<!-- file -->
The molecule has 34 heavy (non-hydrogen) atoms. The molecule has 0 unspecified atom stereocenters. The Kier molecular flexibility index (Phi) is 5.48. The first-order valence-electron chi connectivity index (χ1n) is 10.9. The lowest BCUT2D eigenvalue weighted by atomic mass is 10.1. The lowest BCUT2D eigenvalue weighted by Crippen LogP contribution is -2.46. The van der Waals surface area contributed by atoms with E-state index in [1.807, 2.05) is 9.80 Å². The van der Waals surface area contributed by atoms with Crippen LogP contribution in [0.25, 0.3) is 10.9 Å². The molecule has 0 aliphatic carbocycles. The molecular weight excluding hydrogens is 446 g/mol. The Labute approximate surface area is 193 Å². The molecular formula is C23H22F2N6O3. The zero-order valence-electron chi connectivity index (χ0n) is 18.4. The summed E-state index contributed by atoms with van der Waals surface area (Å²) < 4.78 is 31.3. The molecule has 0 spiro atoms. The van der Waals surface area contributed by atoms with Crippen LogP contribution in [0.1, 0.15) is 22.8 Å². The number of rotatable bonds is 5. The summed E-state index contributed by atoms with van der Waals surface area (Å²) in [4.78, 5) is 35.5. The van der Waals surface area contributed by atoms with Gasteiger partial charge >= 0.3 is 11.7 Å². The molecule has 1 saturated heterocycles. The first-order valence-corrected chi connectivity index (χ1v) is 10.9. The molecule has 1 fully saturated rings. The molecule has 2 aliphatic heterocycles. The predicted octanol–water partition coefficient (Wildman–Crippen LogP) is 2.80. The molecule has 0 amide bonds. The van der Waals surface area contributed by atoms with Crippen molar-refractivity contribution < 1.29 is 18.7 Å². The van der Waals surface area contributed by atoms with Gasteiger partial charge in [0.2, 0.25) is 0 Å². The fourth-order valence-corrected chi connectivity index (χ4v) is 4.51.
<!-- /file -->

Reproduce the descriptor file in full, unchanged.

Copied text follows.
The molecule has 34 heavy (non-hydrogen) atoms. The molecule has 0 unspecified atom stereocenters. The Kier molecular flexibility index (Phi) is 5.48. The first-order valence-electron chi connectivity index (χ1n) is 10.9. The lowest BCUT2D eigenvalue weighted by atomic mass is 10.1. The lowest BCUT2D eigenvalue weighted by Crippen LogP contribution is -2.46. The van der Waals surface area contributed by atoms with E-state index in [1.807, 2.05) is 9.80 Å². The van der Waals surface area contributed by atoms with Crippen LogP contribution in [0.25, 0.3) is 10.9 Å². The molecule has 0 aliphatic carbocycles. The molecular weight excluding hydrogens is 446 g/mol. The Labute approximate surface area is 193 Å². The molecular formula is C23H22F2N6O3. The zero-order valence-electron chi connectivity index (χ0n) is 18.4. The summed E-state index contributed by atoms with van der Waals surface area (Å²) < 4.78 is 31.3. The molecule has 0 spiro atoms. The van der Waals surface area contributed by atoms with Crippen LogP contribution in [0.1, 0.15) is 22.8 Å². The number of rotatable bonds is 5. The summed E-state index contributed by atoms with van der Waals surface area (Å²) in [4.78, 5) is 35.5. The van der Waals surface area contributed by atoms with Gasteiger partial charge >= 0.3 is 11.7 Å². The molecule has 1 saturated heterocycles. The first-order valence-corrected chi connectivity index (χ1v) is 10.9. The molecule has 1 fully saturated rings. The molecule has 2 aliphatic heterocycles. The predicted octanol–water partition coefficient (Wildman–Crippen LogP) is 2.80. The molecule has 0 amide bonds. The van der Waals surface area contributed by atoms with Crippen molar-refractivity contribution < 1.29 is 18.7 Å². The van der Waals surface area contributed by atoms with Gasteiger partial charge in [0.2, 0.25) is 0 Å². The fourth-order valence-corrected chi connectivity index (χ4v) is 4.51.